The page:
When I came in, I didn’t look at how it had performed; I looked at what I could do to make an impact going forward.

The London NYC entrance

The London NYC entrance

How critical is the suite offering and is that a key differentiator for the property?

It’s critical. I don’t think in the past that we’ve done as good a job as we could have, so I’ve emphasized the importance of talking about the all-suite product, which a lot of people don’t realize we have. We need to make people more aware of that because they are surprised when they see it. It really makes a difference when you try to drive rate.

This hotel is large, but when you enter, it has a very intimate feel.

That is one of our advantages as well. It doesn’t have the feel of a big hotel. It has 562 rooms but it was designed to feel intimate at 54 stories. On any one floor, there are no more than 13 rooms. It has a very residential feel and privacy, which a lot of people like. We do a lot of celebrity business as a result.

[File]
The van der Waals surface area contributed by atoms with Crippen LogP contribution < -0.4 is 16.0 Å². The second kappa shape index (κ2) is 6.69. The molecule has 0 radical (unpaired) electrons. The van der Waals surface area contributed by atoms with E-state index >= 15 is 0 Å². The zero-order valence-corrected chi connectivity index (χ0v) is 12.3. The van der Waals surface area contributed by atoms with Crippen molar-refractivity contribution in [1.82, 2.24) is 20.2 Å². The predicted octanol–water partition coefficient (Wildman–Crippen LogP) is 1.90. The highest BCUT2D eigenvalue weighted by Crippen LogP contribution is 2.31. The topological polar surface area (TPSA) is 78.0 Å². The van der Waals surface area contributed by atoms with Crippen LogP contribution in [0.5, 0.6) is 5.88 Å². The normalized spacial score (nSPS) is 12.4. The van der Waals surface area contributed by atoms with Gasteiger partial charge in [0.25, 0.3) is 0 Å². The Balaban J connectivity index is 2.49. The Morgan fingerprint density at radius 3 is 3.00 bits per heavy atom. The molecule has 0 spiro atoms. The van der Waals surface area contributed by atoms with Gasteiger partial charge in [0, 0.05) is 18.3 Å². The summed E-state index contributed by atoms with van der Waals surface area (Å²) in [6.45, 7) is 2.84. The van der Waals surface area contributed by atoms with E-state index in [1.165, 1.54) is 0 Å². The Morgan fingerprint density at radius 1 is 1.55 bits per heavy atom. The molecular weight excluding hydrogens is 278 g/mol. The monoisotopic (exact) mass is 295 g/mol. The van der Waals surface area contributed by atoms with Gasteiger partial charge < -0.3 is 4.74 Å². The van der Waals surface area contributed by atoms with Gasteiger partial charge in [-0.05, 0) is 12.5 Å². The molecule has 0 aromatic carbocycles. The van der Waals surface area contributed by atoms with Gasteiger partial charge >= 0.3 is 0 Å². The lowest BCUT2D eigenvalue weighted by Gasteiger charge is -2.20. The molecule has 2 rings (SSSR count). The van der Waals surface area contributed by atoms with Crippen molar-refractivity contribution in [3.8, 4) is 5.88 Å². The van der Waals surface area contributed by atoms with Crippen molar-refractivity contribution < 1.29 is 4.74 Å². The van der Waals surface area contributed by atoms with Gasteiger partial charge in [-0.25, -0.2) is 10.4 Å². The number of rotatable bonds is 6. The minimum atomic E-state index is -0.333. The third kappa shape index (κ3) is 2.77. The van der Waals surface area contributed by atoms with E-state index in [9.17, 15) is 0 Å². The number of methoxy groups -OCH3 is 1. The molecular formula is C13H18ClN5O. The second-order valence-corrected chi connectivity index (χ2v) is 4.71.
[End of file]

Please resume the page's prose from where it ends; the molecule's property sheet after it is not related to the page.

Is food and beverage an area where you can be profitable?

It’s difficult. You need a big banquet operation to offset some of the à la carte, which is the challenging part, especially in New York. We’re fortunate to have the Gordon Ramsay name, which brings a lot of people in, so we do a strong business day and night – the bar is always busy. But it’s challenging not having a big banquet operation to make the overall operation profitable.

How broad is your competitive set?

It’s located throughout the city. We compete with certain properties for many different reasons, and we compete both on our four-star comp set and five-star.

A lot of the competition is based on location. If you have a group in town, they often want to be in certain areas of the city. We’re centrally located between Central Park and Times Square in an area on the West Side that has come a long way. There are more hotels here now, which makes it more challenging, but it’s an ideal location for many people.

MAZE restaurant by Gordon Ramsay

MAZE restaurant by Gordon Ramsay

With the amount of supply coming onboard, do you worry about the demand side?